“Books not burned” sensation

Editorial note: If you have not yet read our mission statement above, please do so in order that you can put our blogs in context. 


In our post last Sunday 4 March 2012 , in a passage now deleted from the post, we said that we would commit to publishing only once a week in future. However, that statement became non-operative with immediate effect. We continued to publish on a daily basis and shall do so until further notice.


11 March 2010

We may live without poetry, music and art;


We may live without conscience, and live without heart;


We may live without friends; we may live without cooks;


But civilized man cannot live without books.

Edward Robert Bulwer Lytton, 1st Earl of Lytton, poet and statesman (Viceroy of India, 1876-1880). Nom de plume: Owen Meredith. The above lines are taken, ever so slightly modified, from “Lucile” (1860), a verse novel in anapaestic tetrameter, Part 1, Canto 2, Section 24.


A detailed analysis of the riots in London last autumn has unearthed the shocking finding that no books were burned to cinders in Clapham, an epicentre of the disturbances.

Shops were ransacked for a kilometre in all directions back from the junction of Battersea Rise, St John’s Road and Northcote Road. Looters took trainers, flat TV screens, pants and bras, mobile phones – even bottles of water. A multiple store, small businesses, corner shops – all were systematically plundered. And, in a sensational conflagration, a 100-year-old furniture store was burned to the ground.

Yet it appears that Waterstone’s Bookshop in St John’s Road escaped entirely unscathed, not a window smashed, not a parchment bookjacked.

This has caused consternation in the hood.

Clapham is widely touted in local real estate hype as an up-and-coming rapidly-gentrifying district with a lively night life and a rocking cultural scene.

Now it appears that all along its local rioter community has cared little for literature.  So little that they could not even bother to steal it when it was at their fingertips.

This will have a devastating effect on the price of local property.

Clapham yuppies have talked of nothing else since the news came out.

It has even become a national scandal.

No less a luminary than Sir Andrew Motion, UK Poet Laureate from 1999 to 2009, poured out his heart in the Camden New Journal (Guardian report on 7 March):

“I felt it was a horrible manifestation of lack of educational opportunity. They didn’t care about books. Books were so unimportant. They were left untouched while everything else was taken.”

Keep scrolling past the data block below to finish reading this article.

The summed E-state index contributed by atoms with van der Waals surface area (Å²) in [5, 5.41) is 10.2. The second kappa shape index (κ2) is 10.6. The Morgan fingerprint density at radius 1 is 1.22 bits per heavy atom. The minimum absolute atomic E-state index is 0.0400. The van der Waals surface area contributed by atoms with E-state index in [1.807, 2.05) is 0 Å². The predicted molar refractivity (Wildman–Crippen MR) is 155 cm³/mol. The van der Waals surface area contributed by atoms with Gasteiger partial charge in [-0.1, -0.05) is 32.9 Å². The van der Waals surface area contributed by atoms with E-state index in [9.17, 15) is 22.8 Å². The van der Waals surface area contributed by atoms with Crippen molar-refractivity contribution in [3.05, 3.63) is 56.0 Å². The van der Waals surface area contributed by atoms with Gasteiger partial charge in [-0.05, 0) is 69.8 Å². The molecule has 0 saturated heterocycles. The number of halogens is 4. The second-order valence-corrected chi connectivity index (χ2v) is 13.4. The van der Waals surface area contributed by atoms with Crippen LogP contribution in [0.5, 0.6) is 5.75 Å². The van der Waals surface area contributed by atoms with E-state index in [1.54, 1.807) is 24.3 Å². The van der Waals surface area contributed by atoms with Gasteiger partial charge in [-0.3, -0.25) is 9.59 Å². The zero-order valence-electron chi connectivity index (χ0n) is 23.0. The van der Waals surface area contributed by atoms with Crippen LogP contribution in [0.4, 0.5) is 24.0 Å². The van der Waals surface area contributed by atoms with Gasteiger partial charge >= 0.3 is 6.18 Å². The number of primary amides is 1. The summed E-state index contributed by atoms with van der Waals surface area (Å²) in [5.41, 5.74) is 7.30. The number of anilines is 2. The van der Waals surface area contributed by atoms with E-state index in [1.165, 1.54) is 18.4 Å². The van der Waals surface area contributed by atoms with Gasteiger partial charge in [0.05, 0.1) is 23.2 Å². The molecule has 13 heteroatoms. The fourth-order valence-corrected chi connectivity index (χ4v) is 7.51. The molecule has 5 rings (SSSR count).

So unfair!

Couldn’t they have made a bit of an effort and taken the books as well as all the other things? If only in the interests of their own social standing. They wouldn’t want to be taken for chavs, now would they, like, innit?

Things have gone to the dogs in a big way in this sceptred isle. You don’t even get a decent class of criminal these days.

O tempora! O mores!

It wasn’t like that back in the late fourteenth century.

Here is a description by Geoffrey Chaucer (1343-1400) of the Oxford scholar of his time. It is taken from the General Prologue (lines 285 to 308) to his Canterbury Tales.


285: A clerk ther was of oxenford also,

A Clerk from Oxenford was there also,

286: That unto logyk hadde longe ygo.

Who studied philosophy long ago.

287: As leene was his hors as is a rake,

As lean was his horse as is a rake,

288: And he nas nat right fat, I undertake,

And he too was not fat as I take,

289: But looked holwe, and therto sobrely.

But he looked emaciated and abstemious.

290: Ful thredbare was his overeste courtepy;

Very threadbare was his overcoat ;

291: For he hadde geten hym yet no benefice,

For he had gotten no benefice,

292: Ne was so worldly for to have office.

Nor was he so worldly as to take a job.

293: For hym was levere have at his beddes heed

For he would rather have at his bed’s head

294: Twenty bookes, clad in blak or reed,

Twenty books bound in black or red,

295: Of aristotle and his philosophie,

Of Aristotle and his philosophy,

296: Than robes riche, or fithele, or gay sautrie.

Than rich robes, a fiddle, or gay psaltery.

297: But al be that he was a philosophre,

But although he was a philosopher,

298: Yet hadde he but litel gold in cofre;

He had very little gold in his coffers;

299: But al that he myghte of his freendes hente,

But all that he might borrow from a friend,

300: On bookes and on lernynge he it spente,

On books and learning he did it spend.

301: And bisily gan for the soules preye

And then he’d pray diligently for the souls

302: Of hem that yaf hym wherwith to scoleye.

Of those who gave him the wherewithal to get educated.

303: Of studie took he moost cure and moost heede,

He took the utmost care and heed for his study,

304: Noght o word spak he moore than was neede,

Not a word he spoke more than was necessary,

305: And that was seyd in forme and reverence,

And that was said correctly and reverently,

306: And short and quyk and ful of hy sentence;

And was short and lively and full of high morality;

307: Sownynge in moral vertu was his speche,

Filled with moral virtue was his speech,

308: And gladly wolde he lerne and gladly teche.

And gladly would he learn and gladly teach.


You might perhaps care to view some of our earlier posts.  For instance:

 1. Why? or How? That is the question (3 Jan 2012)

2. Das Vierte Reich/The Fourth Reich (6 Feb 2012)

3. The shoddiest possible goods at the highest possible prices (2 Feb 2012)

4. Where’s the beef? Ontology and tinned meat (31 Jan 2012)

5. What would Gandhi have said? (30 Jan 2012)

Every so often we shall change this sample of previously published posts.



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